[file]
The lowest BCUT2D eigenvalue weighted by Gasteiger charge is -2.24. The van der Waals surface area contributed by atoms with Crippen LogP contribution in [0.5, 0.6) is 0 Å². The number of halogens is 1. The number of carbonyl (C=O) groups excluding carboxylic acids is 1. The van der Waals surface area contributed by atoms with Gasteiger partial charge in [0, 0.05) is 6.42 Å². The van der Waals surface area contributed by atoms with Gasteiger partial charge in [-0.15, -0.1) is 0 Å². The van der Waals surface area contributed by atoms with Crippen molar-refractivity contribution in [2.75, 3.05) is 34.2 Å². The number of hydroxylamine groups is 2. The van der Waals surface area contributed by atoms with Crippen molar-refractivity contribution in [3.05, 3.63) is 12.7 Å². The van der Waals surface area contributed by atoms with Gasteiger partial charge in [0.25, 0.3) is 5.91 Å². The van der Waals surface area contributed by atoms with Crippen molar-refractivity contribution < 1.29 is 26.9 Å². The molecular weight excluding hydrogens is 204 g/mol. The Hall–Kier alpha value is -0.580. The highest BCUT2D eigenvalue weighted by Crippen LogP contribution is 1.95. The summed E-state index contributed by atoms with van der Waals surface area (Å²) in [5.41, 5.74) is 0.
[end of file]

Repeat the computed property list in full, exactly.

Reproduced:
The lowest BCUT2D eigenvalue weighted by Gasteiger charge is -2.24. The van der Waals surface area contributed by atoms with Crippen LogP contribution in [0.5, 0.6) is 0 Å². The number of halogens is 1. The number of carbonyl (C=O) groups excluding carboxylic acids is 1. The van der Waals surface area contributed by atoms with Gasteiger partial charge in [0, 0.05) is 6.42 Å². The van der Waals surface area contributed by atoms with Gasteiger partial charge in [-0.15, -0.1) is 0 Å². The van der Waals surface area contributed by atoms with Crippen molar-refractivity contribution in [2.75, 3.05) is 34.2 Å². The number of hydroxylamine groups is 2. The van der Waals surface area contributed by atoms with Crippen molar-refractivity contribution in [3.05, 3.63) is 12.7 Å². The van der Waals surface area contributed by atoms with Gasteiger partial charge in [0.25, 0.3) is 5.91 Å². The van der Waals surface area contributed by atoms with Crippen molar-refractivity contribution < 1.29 is 26.9 Å². The molecular weight excluding hydrogens is 204 g/mol. The Hall–Kier alpha value is -0.580. The highest BCUT2D eigenvalue weighted by Crippen LogP contribution is 1.95. The summed E-state index contributed by atoms with van der Waals surface area (Å²) in [5.41, 5.74) is 0.